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Biden administration expands pandemic aid to feed 30 million low-income children this summer

Calling it the nation’s largest summer child nutrition effort, the Biden administration announced Monday that it will expand a key coronavirus aid program to help get food to more than 30 million kids after the school year ends.

Eligible families will receive roughly $375 per child — or about $6.82 per child per weekday — through the Pandemic-EBT program for the summer, though the total amount may vary if a state opts to use its own schedule. Parents can then use the funds to purchase food.

Children who are eligible for free- or reduced-price meals during the school year and those under age 6 whose families receive food stamps qualify for the assistance, even if they attended school in person during the year.

It’s typically more difficult for low-income children to receive nutrition assistance over the summer, when schools are out of session. Summer meal programs reach typically fewer than 20% of families served during the school year, the US Department of Agriculture said.

“The expansion of P-EBT benefits over the summer is a first-of-its-kind, game-changing intervention to reduce child hunger in the United States,” said Agriculture Secretary Tom Vilsack.

Congress created the Pandemic-EBT program to help the millions of children who lost access to breakfast and lunch after the coronavirus shut down their schools last spring. Lawmakers then continued the measure for the 2020-2021 school year, and the Democrats’ $1.9 trillion relief package extended it for the duration of the outbreak, including over the summer.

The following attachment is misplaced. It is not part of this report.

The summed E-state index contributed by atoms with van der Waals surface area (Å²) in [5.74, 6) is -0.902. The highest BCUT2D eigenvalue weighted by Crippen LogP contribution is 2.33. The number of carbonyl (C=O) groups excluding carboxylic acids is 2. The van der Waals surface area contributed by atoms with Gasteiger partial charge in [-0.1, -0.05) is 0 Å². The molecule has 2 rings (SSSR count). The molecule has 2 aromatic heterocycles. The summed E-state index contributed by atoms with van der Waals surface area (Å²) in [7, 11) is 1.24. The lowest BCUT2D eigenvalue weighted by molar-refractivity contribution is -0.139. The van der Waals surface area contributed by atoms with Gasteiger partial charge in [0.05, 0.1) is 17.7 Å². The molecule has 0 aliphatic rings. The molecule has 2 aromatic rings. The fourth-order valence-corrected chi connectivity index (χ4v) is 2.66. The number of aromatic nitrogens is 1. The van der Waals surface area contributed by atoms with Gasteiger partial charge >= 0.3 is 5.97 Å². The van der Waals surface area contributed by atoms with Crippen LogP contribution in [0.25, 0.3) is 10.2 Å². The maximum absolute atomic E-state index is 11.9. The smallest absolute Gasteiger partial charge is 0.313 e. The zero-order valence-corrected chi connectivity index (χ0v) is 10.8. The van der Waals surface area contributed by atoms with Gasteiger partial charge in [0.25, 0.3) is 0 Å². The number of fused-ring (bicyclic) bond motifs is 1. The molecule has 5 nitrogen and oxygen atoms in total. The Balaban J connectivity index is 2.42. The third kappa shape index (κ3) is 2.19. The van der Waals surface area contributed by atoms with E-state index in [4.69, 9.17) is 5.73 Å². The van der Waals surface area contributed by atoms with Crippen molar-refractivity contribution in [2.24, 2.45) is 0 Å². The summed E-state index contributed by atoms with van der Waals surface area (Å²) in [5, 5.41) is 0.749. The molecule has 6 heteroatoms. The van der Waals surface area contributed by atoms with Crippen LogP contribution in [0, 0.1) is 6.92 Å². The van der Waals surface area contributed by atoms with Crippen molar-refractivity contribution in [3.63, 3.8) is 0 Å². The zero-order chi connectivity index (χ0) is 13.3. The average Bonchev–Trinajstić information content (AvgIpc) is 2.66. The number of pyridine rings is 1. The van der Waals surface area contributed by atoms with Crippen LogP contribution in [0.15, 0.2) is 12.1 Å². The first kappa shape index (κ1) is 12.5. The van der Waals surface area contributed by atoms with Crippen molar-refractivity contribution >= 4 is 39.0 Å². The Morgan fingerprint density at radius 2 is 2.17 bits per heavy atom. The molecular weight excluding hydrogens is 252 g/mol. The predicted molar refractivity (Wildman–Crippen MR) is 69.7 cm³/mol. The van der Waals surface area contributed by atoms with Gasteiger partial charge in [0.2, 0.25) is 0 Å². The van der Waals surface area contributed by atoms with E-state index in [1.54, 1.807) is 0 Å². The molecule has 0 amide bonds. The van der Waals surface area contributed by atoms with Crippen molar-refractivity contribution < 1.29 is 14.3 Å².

The program, however, has been difficult for states to administer — particularly this school year, since millions of students have remained in remote learning and schedules are so varied.

Though the administration has ramped up the pace of approving states to provide Pandemic-EBT benefits for the 2020-21 school year, about a dozen have yet to receive permission. That leaves millions of children across the nation unable to access billions of dollars in federal nutrition assistance.

And even in states that have been approved, parents say they are still waiting to receive benefits.

The delays come as hunger has risen, particularly among families with children, amid the pandemic.

Fewer children receive free summer meals

Even before the pandemic, feeding children over the summer was a challenge, with transportation, scheduling and weather proving to be barriers, experts said. Hunger is linked to summer learning loss, as well as a higher likelihood of illnesses and emotional stress.

Sending families money directly on benefits cards should address some of these problems.

“Pandemic-EBT is a practical, efficient way to reach more kids with the food they need when they are not in school,” said Lisa Davis, senior vice president, Share Our Strength, an advocacy group. “This summer, P-EBT will help parents purchase more of the food their kids need, when they need it.”

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